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Leaking Fuel

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  #1  
Old 12-15-2004, 07:19 AM
NSTAG8R NSTAG8R is offline
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Leaking Fuel

I hope someone can help me with my problem. First did a search and could not find the same problem I am having. Here goes, on cold mornings I start my truck and let it warm up. I have noticed a pool of diesel has formed on the ground underneath the truck. I checked to see where it is leaking from, no question about it, it is leaking from the drain tube that is attached to the fuel bowl. Could there be a o-ring in the drain valve that constricts in cold weather and allows it to leak. I have checked the tube once the truck warms up to operating temperature and no leaks are visible.

If anyone else has had this problem, please share with me your solution. I feel the need to take the drain valve off and replace the o-ring, but do not want to go into it blindly

My truck is a 1999 F-350 Superduty with a 7.3L, 104,000 miles on it.

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Old 12-15-2004, 10:03 AM
Stump Jumper Stump Jumper is offline
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I got the same problem. It only does it in cold weather.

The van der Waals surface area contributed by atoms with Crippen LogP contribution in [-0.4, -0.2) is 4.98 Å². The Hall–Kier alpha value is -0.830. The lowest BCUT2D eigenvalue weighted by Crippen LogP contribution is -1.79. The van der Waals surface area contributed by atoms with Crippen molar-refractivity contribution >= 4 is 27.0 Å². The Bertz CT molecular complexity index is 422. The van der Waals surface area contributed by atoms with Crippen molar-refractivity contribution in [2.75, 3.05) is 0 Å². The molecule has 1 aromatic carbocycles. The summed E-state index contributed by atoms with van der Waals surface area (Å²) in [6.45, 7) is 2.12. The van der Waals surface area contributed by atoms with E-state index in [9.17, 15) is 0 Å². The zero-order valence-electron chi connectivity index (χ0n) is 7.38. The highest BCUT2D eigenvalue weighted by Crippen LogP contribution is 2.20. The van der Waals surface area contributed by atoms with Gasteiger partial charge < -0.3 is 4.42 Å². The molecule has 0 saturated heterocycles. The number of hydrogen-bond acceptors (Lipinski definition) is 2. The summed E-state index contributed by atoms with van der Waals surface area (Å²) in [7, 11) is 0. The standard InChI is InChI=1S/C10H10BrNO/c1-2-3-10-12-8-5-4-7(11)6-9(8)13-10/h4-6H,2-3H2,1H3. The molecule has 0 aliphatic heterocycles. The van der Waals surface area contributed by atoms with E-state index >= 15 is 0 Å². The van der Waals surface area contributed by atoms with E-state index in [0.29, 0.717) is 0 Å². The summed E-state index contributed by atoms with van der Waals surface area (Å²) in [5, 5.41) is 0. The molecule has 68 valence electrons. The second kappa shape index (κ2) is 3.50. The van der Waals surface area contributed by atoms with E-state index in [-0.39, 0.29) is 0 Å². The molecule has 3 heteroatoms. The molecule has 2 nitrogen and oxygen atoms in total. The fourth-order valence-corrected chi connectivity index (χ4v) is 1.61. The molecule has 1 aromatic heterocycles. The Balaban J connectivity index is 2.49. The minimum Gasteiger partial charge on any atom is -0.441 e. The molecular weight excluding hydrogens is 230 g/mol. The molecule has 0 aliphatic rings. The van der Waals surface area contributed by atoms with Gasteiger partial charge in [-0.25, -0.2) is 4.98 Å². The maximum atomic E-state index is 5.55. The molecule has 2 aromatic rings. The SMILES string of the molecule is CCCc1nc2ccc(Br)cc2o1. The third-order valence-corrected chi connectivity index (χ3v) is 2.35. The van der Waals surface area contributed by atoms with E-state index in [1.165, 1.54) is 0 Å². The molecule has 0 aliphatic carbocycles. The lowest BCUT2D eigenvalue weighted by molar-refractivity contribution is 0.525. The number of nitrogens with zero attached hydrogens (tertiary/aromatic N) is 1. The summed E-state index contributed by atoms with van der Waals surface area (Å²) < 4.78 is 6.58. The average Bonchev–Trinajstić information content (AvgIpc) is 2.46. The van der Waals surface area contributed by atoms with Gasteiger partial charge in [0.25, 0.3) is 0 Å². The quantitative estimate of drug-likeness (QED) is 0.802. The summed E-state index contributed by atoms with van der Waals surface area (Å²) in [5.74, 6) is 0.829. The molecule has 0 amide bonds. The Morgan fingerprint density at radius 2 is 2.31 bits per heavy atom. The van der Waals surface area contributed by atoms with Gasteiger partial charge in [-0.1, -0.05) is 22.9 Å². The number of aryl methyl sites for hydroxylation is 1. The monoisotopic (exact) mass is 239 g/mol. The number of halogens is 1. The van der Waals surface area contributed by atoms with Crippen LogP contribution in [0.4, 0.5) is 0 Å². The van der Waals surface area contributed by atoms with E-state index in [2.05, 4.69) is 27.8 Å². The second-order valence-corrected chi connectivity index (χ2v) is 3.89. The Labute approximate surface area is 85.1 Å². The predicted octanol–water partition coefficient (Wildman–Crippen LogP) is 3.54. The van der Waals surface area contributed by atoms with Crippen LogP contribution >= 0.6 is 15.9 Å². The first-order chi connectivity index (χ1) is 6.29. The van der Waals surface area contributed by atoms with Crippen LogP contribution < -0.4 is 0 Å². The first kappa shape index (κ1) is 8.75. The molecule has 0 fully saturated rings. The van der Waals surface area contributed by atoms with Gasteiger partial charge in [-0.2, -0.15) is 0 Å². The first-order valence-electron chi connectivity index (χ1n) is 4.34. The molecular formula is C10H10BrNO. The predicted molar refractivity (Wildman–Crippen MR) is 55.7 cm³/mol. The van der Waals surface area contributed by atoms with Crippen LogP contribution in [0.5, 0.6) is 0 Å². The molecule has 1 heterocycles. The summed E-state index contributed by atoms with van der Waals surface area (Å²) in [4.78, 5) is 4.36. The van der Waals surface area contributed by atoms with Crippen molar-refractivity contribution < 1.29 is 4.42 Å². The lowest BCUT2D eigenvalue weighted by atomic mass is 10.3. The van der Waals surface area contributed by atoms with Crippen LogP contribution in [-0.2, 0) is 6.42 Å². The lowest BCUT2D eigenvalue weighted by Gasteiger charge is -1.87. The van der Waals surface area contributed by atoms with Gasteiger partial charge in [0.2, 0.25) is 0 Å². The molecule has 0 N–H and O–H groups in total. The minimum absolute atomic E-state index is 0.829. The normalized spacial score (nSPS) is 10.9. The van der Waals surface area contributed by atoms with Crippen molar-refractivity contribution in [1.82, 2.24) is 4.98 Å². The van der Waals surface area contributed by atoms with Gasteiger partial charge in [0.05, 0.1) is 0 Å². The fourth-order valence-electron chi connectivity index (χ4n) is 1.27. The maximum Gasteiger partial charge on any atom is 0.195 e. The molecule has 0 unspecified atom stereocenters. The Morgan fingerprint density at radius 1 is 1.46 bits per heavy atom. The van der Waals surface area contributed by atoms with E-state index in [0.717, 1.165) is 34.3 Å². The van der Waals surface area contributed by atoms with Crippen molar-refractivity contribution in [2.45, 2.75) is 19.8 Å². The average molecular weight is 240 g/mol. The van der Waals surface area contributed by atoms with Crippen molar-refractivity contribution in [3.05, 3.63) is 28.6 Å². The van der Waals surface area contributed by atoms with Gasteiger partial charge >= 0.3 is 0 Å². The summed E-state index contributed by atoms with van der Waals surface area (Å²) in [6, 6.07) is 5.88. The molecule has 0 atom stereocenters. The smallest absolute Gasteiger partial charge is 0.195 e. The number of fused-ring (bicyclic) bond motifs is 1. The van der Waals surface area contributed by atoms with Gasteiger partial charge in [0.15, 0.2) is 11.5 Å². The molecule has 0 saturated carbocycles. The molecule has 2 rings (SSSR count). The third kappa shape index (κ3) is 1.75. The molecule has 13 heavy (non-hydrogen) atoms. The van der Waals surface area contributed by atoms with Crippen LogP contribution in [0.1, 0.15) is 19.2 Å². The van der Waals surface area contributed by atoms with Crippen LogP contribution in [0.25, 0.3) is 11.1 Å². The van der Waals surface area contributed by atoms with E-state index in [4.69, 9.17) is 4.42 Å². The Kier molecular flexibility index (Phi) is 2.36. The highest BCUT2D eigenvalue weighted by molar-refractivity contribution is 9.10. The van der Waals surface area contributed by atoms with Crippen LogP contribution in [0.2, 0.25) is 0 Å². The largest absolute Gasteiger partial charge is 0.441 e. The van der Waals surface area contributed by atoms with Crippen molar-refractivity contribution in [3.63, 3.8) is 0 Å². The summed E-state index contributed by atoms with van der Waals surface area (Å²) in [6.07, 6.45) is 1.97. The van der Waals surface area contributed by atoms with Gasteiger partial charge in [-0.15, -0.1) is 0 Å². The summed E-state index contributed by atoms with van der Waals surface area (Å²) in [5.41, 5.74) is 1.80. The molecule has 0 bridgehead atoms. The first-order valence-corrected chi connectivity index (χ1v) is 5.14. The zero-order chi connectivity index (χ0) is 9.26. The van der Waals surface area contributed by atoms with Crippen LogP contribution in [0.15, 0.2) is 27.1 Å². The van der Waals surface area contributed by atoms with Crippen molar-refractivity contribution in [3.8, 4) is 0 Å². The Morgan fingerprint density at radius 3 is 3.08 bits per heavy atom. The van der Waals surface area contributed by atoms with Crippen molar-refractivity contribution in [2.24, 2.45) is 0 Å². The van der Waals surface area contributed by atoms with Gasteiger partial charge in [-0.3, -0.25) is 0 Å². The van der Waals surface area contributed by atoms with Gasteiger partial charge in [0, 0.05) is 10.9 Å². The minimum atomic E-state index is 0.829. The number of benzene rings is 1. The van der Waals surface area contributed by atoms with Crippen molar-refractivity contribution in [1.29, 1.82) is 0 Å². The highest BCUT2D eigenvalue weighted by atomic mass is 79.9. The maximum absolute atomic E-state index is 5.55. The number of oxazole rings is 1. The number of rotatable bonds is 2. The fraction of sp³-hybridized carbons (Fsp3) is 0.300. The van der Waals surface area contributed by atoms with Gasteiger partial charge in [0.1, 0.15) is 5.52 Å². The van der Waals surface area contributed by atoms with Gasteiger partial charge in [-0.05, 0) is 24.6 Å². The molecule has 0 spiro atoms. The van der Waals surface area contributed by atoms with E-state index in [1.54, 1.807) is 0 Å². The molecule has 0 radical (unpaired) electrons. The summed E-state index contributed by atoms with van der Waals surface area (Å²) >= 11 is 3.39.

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Old 12-15-2004, 10:16 AM
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Kwikkordead Kwikkordead is offline
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I've never done it myself but you can remove the drain valve and go up to the local hardware store and buy the correct sized o-rings, replace them and have your problem fixed. There's lots of people on the board here who have written in and said that.
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Old 12-15-2004, 10:27 AM
NSTAG8R NSTAG8R is offline
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Quote:
Originally Posted by Kwikkordead
I've never done it myself but you can remove the drain valve and go up to the local hardware store and buy the correct sized o-rings, replace them and have your problem fixed. There's lots of people on the board here who have written in and said that.
<!--StartFragment -->Thanks Kwikkordead, I will check into that later this week. Do not know much about diesel stuff, but if I own one I guess I will have to learn about them. Was searching other places on th WWW and found this thread:

http://www.dieseldoctor.com/messageboard/data/552.html
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Old 12-15-2004, 10:35 AM
Stump Jumper Stump Jumper is offline
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What about simply caping off the drain tube? Of course one would have to remove the cap when ever you need to drain it, then simply cap it off again. Or possibly installing some kind of valve at the end of the tube.
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Old 12-15-2004, 02:20 PM